After implementing routing in the react app, your App.js file will look like this.

App.js

5. Add services to call API

In the upcoming steps, we have to call an API to implement authentication. If you don’t know about the API integration then refer to this link: API calls with React Hooks.

Let’s create services to manage an API call. We will divide these services in two parts.

Here we will use the axios npm package so it will automatically read the XSRF token from the cookie and append it in the request of the API call to avoid the CSRF attack. If the XSRF token is not present in the request header then the private route won’t be accessible from the server.

services/auth.js

services/user.js

6. Implement redux

We’ll assume that you already know about the redux and redux-thunk. If you don’t know how to set up a redux store then kindly refer to the following articles for more understanding.

If you have read the first article about the understanding of the authentication where we have explained the reason to use redux.

We’ll manage the authentication user details in the redux store along with the access token and expiry time to avoid the Cross-site scripting (XSS) attack and refresh token token and XSRF token will be managed in cookie to avoid Cross-site request forgery (CSRF/XSRF) attack.

In the current application, we’ll manage only the authentication reducer in the redux store. Check out the below state to be considered as an initial state in the auth reducer.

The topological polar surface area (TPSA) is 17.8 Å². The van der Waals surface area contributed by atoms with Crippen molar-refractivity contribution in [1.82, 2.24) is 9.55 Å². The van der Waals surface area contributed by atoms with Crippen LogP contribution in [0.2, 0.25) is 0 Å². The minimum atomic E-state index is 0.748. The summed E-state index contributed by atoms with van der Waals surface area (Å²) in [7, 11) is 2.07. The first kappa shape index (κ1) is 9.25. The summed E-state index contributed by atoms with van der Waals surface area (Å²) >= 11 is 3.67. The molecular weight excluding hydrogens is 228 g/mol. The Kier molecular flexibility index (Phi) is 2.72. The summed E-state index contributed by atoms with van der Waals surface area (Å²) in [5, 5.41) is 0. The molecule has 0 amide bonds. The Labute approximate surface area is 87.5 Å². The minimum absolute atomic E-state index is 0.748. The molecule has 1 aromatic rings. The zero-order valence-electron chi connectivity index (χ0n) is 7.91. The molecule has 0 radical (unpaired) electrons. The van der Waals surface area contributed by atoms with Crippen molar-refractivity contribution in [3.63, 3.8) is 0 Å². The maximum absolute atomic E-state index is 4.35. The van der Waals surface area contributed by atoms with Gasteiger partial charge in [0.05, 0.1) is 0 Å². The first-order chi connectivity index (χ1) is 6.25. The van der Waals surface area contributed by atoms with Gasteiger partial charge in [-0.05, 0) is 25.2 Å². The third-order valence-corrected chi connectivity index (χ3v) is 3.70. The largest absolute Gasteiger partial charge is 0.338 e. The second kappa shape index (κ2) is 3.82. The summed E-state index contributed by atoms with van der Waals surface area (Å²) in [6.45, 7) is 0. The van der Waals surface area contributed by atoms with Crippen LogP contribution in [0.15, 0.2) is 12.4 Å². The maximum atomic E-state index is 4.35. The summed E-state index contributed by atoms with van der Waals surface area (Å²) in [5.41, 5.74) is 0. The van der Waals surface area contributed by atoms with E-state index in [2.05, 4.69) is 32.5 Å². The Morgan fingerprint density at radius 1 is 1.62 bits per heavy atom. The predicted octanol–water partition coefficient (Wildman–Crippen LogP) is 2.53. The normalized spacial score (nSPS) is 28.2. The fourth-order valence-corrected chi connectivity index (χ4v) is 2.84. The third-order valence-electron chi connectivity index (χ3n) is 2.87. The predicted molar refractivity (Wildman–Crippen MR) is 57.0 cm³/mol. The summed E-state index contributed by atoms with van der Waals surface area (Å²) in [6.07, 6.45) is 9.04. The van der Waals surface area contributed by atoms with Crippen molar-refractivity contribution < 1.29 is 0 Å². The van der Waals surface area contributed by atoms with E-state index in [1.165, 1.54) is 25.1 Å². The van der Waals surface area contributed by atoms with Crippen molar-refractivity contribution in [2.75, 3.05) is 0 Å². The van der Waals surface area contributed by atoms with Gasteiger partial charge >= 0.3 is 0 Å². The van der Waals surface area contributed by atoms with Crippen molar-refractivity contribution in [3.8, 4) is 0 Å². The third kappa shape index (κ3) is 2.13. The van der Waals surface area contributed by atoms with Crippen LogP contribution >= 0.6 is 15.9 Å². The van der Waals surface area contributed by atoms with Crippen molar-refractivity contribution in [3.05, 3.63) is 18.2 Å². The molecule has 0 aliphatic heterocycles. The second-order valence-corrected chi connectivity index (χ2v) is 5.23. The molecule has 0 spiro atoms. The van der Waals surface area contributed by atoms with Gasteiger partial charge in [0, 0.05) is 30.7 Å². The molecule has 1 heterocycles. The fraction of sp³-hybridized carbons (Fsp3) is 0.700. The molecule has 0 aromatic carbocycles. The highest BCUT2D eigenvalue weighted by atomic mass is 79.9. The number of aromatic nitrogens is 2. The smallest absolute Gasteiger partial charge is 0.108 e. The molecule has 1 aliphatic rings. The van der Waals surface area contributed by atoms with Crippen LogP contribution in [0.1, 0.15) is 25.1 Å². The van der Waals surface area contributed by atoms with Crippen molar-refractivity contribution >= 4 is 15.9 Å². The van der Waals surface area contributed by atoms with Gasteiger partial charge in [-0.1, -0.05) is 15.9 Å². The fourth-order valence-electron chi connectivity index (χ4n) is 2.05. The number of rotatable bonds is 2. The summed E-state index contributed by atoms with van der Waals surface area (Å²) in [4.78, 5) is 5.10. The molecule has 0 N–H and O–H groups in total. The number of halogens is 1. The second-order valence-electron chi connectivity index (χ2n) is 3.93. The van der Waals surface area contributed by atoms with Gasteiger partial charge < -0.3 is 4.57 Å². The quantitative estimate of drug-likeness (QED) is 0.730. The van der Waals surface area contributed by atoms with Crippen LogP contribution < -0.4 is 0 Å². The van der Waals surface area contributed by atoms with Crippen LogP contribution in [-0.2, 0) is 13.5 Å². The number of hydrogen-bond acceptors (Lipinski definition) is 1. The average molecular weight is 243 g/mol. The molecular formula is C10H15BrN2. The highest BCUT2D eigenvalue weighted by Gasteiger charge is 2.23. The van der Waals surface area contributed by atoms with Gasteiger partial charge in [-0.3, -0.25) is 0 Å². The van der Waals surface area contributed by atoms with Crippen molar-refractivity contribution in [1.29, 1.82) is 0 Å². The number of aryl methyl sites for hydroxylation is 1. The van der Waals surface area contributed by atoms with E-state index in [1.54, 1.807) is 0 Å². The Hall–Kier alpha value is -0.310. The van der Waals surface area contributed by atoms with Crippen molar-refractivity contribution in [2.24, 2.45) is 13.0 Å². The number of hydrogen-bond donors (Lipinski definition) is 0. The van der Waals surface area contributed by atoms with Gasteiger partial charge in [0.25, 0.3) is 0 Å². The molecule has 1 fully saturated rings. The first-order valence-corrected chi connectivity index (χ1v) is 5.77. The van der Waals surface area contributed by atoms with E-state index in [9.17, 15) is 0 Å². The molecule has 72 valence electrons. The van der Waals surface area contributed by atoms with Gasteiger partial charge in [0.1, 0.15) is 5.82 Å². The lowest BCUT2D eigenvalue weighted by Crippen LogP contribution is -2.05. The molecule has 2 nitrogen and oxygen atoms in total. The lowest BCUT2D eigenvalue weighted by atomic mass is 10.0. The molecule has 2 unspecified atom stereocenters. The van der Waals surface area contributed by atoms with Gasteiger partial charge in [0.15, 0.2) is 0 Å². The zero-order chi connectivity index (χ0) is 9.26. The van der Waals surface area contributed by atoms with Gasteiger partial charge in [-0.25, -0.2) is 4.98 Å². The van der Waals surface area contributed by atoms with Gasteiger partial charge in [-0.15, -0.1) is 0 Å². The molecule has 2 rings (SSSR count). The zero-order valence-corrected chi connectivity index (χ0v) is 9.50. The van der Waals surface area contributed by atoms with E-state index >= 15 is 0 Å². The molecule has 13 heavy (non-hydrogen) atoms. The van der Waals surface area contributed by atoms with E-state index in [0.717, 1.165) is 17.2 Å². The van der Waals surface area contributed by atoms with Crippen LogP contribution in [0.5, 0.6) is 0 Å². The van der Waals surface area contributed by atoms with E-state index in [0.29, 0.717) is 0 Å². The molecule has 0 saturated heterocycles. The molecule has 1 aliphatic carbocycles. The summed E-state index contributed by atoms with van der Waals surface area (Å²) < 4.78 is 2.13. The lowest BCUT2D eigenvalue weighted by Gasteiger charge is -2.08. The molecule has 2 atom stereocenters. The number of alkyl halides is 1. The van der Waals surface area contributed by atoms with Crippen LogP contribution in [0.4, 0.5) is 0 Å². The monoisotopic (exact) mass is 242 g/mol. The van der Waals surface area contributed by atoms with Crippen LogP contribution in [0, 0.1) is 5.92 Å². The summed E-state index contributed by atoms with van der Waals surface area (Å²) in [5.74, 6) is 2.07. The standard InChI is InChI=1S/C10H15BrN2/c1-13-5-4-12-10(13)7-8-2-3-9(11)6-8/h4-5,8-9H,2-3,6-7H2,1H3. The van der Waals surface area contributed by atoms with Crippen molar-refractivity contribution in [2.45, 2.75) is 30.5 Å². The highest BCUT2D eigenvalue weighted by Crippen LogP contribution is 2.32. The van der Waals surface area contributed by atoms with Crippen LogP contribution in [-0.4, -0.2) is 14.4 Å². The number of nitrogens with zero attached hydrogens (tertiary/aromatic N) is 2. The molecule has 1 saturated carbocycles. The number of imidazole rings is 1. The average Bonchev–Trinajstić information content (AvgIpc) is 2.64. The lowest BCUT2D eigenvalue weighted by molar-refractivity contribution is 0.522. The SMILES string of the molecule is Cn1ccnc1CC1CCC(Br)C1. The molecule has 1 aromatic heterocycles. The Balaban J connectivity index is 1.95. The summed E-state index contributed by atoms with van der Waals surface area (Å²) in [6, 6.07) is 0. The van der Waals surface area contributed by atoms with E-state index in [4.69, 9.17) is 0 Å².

For your understanding, we have written the short description within the code.

We’ll also consider the several types of actions for the redux store.

  • VERIFY_TOKEN_STARTED – We can use it when the verifyTokenService API call will be started.
  • VERIFY_TOKEN_END – We will make this call when the verifyTokenService process is over.
  • USER_LOGIN_STARTED – We’ll use it when the userLoginService starts.
  • USER_LOGIN_FAILURE – This action type will be used on failure of the userLoginService API call.
  • VERIFY_USER_SUCCESS – This type will help us to manage the response on successful logged-in.
  • USER_LOGOUT – Use it to manage the user logout functionality.

Let’s set up a redux in application by adding the several files.

actions/actionTypes.js

actions/authActions.js

In the next steps, we’ll create async actions to manage verification of token, user login and user logout.

asyncActions/authAsyncActions.js

Let’s create a reducer file to add it to the redux store.

reducers/authReducer.js

reducers/index.js

store.js

index.js

7. Create route guard

Here we’ll create two types of the route guards for managing the redirection. One will be used for private routes and another one will be used for public routes.

routes/PrivateRoute.js

routes/PublicRoute.js

Here we used the isAuthenticated flag from the redux store to manage application routing.

8. Connect components to the redux store

It’s the last step to connect components to the redux store. We will use the useSelector & useDispatch hooks from the react redux.